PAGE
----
I read everything Modesitt writes although sometimes I wonder why. Some of his novels are excellent, full of interesting, well-developed characters, rich setting and back story, detailed world building. A few are less rewarding to read due to an abundance of minutia, slow pacing and wooden dialogue, but all have something to offer.
The Mongrel Mage falls on the less-exciting side of the scale. Modesitt places the events a few centuries, after The Chaos Balance when Cyador falls to the Accursed Forest, and before The Towers of the Sunset when Creslin establishes Recluse and the Westwind falls. That’s an interesting time, when white and black mages co-exist, before the white order establishes their mage-ocracy and there should be plenty of room for Modesitt to write more stories in this setting.
Beltur lives in Fenard with his uncle Kaerylt, a strong white mage. Beltur learns white chaos magic but isn’t very good at it. The Prefect of Gallos sends his uncle, his uncle’s apprentice Sydon, and Beltur along with a small squad to check out some problems with the herders in the southern grasslands part of Gallos. This section of the novel lasts a long time, pages and pages of riding, meeting with people, eating, riding some more. Oddly, Beltur is viewed as weak but he is very good at casting concealment.
When the group returns to Fenard the Prefect summons them, attacks and kills uncle Kaerylt while Beltur escapes. He flees to a healer he is attracted to, who connects him to black mage Athaal who is returning to Elpatra, part of Spidlar. This then kicks off the middle part of the story where Beltur travels with Athaal, learns how to be a black mage and handle order, then gets himself employed to forge cupridium.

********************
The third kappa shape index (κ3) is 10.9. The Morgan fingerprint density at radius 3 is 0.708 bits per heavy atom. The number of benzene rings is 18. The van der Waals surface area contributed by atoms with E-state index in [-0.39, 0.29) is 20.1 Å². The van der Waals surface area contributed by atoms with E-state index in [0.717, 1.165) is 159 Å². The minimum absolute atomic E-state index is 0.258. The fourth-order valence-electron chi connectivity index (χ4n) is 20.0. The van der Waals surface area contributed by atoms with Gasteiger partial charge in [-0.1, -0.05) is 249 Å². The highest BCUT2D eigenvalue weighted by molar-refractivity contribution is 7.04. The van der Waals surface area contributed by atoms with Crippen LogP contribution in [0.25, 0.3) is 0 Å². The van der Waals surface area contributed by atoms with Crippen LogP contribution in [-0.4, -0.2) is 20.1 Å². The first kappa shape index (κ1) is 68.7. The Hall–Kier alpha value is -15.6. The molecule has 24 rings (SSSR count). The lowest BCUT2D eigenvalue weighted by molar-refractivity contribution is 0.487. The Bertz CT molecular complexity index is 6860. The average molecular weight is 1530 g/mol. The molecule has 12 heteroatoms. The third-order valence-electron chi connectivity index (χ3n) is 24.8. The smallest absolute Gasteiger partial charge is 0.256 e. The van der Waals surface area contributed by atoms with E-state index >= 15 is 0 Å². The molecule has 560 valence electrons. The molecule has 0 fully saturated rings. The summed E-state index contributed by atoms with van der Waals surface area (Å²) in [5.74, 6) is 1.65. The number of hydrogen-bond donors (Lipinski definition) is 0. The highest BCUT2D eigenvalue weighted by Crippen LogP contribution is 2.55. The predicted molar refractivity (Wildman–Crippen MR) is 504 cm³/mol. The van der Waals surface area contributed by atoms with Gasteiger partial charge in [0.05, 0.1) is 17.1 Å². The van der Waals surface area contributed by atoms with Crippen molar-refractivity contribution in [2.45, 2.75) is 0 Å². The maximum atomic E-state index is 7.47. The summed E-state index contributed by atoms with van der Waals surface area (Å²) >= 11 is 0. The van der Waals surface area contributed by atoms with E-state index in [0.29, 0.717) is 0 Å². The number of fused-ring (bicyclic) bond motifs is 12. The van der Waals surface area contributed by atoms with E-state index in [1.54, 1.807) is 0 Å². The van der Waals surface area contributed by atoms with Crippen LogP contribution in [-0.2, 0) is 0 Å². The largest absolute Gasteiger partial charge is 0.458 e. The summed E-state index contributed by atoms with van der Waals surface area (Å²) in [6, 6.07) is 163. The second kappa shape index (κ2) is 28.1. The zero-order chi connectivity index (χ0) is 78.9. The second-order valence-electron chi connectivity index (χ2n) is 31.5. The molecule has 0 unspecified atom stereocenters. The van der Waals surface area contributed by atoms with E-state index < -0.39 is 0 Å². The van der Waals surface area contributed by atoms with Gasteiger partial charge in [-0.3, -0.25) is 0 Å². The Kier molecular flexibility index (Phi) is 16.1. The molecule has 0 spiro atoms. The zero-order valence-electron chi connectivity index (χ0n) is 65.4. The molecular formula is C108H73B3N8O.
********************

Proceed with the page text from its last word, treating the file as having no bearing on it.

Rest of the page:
Eventually Gallos decides to invade Spidlar and attack Elpatra. Beltur is drafted to act as a mage in support of a reconnaissance company and of course manages to save the country.
Major Problems with the Book
Beltur is a typical older teen wanna-be-entitled brat. Uncle Kaerylt treats him well but not any better than he treats apprentice Sydon, and Beltur gets all the dirty jobs because Sydon dumps them off unless Uncle sees it. But our hero manages to stifle his sighs and grin and bear it because he is so, so, so something. Frankly I don’t see a problem with making apprentices or nephews work, and labor division never feels fair to those doing the work. I kept wanting to yell at Beltur to get a grip, quit your whining and get on with it.
When he escapes Fenard, Beltur discovers he is actually more an order mage than a chaos mage, and darn good at it too. In fact he’s pretty much the strongest guy around! But of course he manages to remain humble etc., etc.
Then when he’s drafted he discovers that some of the other mages, those who have been order mages all their lives, think he’s a mongrel, not a real black, doesn’t deserve the pretty girl, and work to get him killed. There is absolutely nothing given that would explain their attitude aside from jealousy over the girl and the fact that Beltur started as a white. Beltur figures it’s because he isn’t good looking and is so powerful despite being trained as a white.
In a word, Beltur is obnoxious.